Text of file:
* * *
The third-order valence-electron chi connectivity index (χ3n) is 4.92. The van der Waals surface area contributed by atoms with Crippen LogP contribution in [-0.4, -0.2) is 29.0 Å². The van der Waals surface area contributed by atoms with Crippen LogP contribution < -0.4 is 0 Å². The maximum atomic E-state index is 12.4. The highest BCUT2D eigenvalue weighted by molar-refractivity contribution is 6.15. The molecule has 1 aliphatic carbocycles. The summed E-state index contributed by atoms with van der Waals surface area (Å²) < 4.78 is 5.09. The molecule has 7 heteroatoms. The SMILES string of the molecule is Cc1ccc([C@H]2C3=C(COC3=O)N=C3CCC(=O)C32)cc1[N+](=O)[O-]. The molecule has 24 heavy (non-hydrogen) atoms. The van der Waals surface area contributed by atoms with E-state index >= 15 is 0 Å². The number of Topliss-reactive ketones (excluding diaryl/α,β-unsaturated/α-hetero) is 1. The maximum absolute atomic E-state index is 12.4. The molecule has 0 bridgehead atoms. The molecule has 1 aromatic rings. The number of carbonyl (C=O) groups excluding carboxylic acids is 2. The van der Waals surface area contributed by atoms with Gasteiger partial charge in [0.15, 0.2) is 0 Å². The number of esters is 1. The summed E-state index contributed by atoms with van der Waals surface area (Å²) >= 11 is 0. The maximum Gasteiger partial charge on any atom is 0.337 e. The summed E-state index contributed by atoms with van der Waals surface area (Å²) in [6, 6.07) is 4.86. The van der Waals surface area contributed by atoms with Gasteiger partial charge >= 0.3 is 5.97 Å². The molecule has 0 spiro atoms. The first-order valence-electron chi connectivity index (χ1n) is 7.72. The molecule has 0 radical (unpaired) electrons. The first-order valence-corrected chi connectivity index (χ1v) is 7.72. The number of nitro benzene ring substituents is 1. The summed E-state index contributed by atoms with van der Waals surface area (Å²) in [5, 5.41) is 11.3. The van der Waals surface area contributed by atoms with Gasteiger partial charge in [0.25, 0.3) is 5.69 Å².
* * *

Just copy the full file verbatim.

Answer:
The third-order valence-electron chi connectivity index (χ3n) is 4.92. The van der Waals surface area contributed by atoms with Crippen LogP contribution in [-0.4, -0.2) is 29.0 Å². The van der Waals surface area contributed by atoms with Crippen LogP contribution < -0.4 is 0 Å². The maximum atomic E-state index is 12.4. The highest BCUT2D eigenvalue weighted by molar-refractivity contribution is 6.15. The molecule has 1 aliphatic carbocycles. The summed E-state index contributed by atoms with van der Waals surface area (Å²) < 4.78 is 5.09. The molecule has 7 heteroatoms. The SMILES string of the molecule is Cc1ccc([C@H]2C3=C(COC3=O)N=C3CCC(=O)C32)cc1[N+](=O)[O-]. The molecule has 24 heavy (non-hydrogen) atoms. The van der Waals surface area contributed by atoms with E-state index >= 15 is 0 Å². The number of Topliss-reactive ketones (excluding diaryl/α,β-unsaturated/α-hetero) is 1. The maximum absolute atomic E-state index is 12.4. The molecule has 0 bridgehead atoms. The molecule has 1 aromatic rings. The number of carbonyl (C=O) groups excluding carboxylic acids is 2. The van der Waals surface area contributed by atoms with Gasteiger partial charge in [0.15, 0.2) is 0 Å². The number of esters is 1. The summed E-state index contributed by atoms with van der Waals surface area (Å²) >= 11 is 0. The maximum Gasteiger partial charge on any atom is 0.337 e. The summed E-state index contributed by atoms with van der Waals surface area (Å²) in [6, 6.07) is 4.86. The van der Waals surface area contributed by atoms with Gasteiger partial charge >= 0.3 is 5.97 Å². The molecule has 0 spiro atoms. The first-order valence-electron chi connectivity index (χ1n) is 7.72. The molecule has 0 radical (unpaired) electrons. The first-order valence-corrected chi connectivity index (χ1v) is 7.72. The number of nitro benzene ring substituents is 1. The summed E-state index contributed by atoms with van der Waals surface area (Å²) in [5, 5.41) is 11.3. The van der Waals surface area contributed by atoms with Gasteiger partial charge in [0.25, 0.3) is 5.69 Å².